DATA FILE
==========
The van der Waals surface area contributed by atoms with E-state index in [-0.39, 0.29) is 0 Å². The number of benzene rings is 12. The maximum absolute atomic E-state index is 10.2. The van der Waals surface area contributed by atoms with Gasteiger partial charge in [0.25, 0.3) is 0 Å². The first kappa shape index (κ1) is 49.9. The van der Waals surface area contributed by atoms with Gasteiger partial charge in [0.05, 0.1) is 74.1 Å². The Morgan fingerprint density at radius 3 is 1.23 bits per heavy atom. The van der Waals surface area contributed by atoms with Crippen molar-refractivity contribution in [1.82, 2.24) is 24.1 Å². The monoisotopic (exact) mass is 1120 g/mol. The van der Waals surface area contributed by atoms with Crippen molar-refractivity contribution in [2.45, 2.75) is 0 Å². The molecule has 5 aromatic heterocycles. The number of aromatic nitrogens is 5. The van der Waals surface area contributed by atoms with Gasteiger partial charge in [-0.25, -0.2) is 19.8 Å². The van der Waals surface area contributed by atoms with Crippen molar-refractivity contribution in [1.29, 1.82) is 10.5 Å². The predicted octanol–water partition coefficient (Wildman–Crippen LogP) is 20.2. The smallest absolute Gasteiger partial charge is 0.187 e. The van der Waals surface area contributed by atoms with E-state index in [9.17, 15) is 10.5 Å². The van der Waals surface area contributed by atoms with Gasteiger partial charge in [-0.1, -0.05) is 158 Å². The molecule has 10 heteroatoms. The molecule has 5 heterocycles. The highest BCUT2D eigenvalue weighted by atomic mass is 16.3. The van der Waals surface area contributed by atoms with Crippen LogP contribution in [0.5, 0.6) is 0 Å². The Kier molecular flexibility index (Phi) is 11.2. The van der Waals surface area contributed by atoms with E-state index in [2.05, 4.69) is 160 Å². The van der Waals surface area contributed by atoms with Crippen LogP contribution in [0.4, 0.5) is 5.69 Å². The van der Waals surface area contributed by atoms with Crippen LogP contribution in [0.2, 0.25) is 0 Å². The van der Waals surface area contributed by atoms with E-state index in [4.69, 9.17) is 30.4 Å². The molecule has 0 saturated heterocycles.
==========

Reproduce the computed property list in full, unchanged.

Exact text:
The van der Waals surface area contributed by atoms with E-state index in [-0.39, 0.29) is 0 Å². The number of benzene rings is 12. The maximum absolute atomic E-state index is 10.2. The van der Waals surface area contributed by atoms with Gasteiger partial charge in [0.25, 0.3) is 0 Å². The first kappa shape index (κ1) is 49.9. The van der Waals surface area contributed by atoms with Gasteiger partial charge in [0.05, 0.1) is 74.1 Å². The Morgan fingerprint density at radius 3 is 1.23 bits per heavy atom. The van der Waals surface area contributed by atoms with Crippen molar-refractivity contribution in [1.82, 2.24) is 24.1 Å². The monoisotopic (exact) mass is 1120 g/mol. The van der Waals surface area contributed by atoms with Crippen molar-refractivity contribution in [2.45, 2.75) is 0 Å². The molecule has 5 aromatic heterocycles. The number of aromatic nitrogens is 5. The van der Waals surface area contributed by atoms with Gasteiger partial charge in [-0.25, -0.2) is 19.8 Å². The van der Waals surface area contributed by atoms with Crippen molar-refractivity contribution in [1.29, 1.82) is 10.5 Å². The predicted octanol–water partition coefficient (Wildman–Crippen LogP) is 20.2. The smallest absolute Gasteiger partial charge is 0.187 e. The van der Waals surface area contributed by atoms with E-state index in [9.17, 15) is 10.5 Å². The van der Waals surface area contributed by atoms with Gasteiger partial charge in [-0.1, -0.05) is 158 Å². The molecule has 10 heteroatoms. The molecule has 5 heterocycles. The highest BCUT2D eigenvalue weighted by atomic mass is 16.3. The van der Waals surface area contributed by atoms with Crippen LogP contribution in [0.5, 0.6) is 0 Å². The Kier molecular flexibility index (Phi) is 11.2. The van der Waals surface area contributed by atoms with E-state index in [2.05, 4.69) is 160 Å². The van der Waals surface area contributed by atoms with Crippen LogP contribution in [0.4, 0.5) is 5.69 Å². The van der Waals surface area contributed by atoms with Crippen LogP contribution in [0.2, 0.25) is 0 Å². The van der Waals surface area contributed by atoms with E-state index in [4.69, 9.17) is 30.4 Å². The molecule has 0 saturated heterocycles.